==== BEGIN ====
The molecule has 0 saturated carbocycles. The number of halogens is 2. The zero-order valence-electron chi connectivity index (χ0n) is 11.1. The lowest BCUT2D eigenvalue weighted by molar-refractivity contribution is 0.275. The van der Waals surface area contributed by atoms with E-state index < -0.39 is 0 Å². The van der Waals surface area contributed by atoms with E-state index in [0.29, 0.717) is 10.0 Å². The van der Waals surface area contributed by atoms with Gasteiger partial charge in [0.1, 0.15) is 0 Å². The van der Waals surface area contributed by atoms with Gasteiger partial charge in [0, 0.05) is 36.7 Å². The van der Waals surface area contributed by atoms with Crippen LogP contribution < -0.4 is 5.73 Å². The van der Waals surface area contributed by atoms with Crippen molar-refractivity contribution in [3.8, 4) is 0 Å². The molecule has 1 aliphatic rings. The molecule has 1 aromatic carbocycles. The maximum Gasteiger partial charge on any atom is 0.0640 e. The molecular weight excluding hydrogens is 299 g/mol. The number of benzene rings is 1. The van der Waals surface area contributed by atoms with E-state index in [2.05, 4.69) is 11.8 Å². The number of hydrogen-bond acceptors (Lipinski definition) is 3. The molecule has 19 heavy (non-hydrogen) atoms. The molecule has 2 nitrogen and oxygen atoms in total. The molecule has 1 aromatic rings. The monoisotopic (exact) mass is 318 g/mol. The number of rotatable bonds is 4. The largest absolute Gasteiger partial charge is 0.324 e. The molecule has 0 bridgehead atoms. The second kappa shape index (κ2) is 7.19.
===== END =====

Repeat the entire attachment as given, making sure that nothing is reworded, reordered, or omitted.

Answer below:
The molecule has 0 saturated carbocycles. The number of halogens is 2. The zero-order valence-electron chi connectivity index (χ0n) is 11.1. The lowest BCUT2D eigenvalue weighted by molar-refractivity contribution is 0.275. The van der Waals surface area contributed by atoms with E-state index < -0.39 is 0 Å². The van der Waals surface area contributed by atoms with E-state index in [0.29, 0.717) is 10.0 Å². The van der Waals surface area contributed by atoms with Gasteiger partial charge in [0.1, 0.15) is 0 Å². The van der Waals surface area contributed by atoms with Gasteiger partial charge in [0, 0.05) is 36.7 Å². The van der Waals surface area contributed by atoms with Crippen LogP contribution < -0.4 is 5.73 Å². The van der Waals surface area contributed by atoms with Crippen molar-refractivity contribution in [3.8, 4) is 0 Å². The molecule has 1 aliphatic rings. The molecule has 1 aromatic carbocycles. The maximum Gasteiger partial charge on any atom is 0.0640 e. The molecular weight excluding hydrogens is 299 g/mol. The number of benzene rings is 1. The van der Waals surface area contributed by atoms with E-state index in [2.05, 4.69) is 11.8 Å². The number of hydrogen-bond acceptors (Lipinski definition) is 3. The molecule has 19 heavy (non-hydrogen) atoms. The molecule has 2 nitrogen and oxygen atoms in total. The molecule has 1 aromatic rings. The monoisotopic (exact) mass is 318 g/mol. The number of rotatable bonds is 4. The largest absolute Gasteiger partial charge is 0.324 e. The molecule has 0 bridgehead atoms. The second kappa shape index (κ2) is 7.19.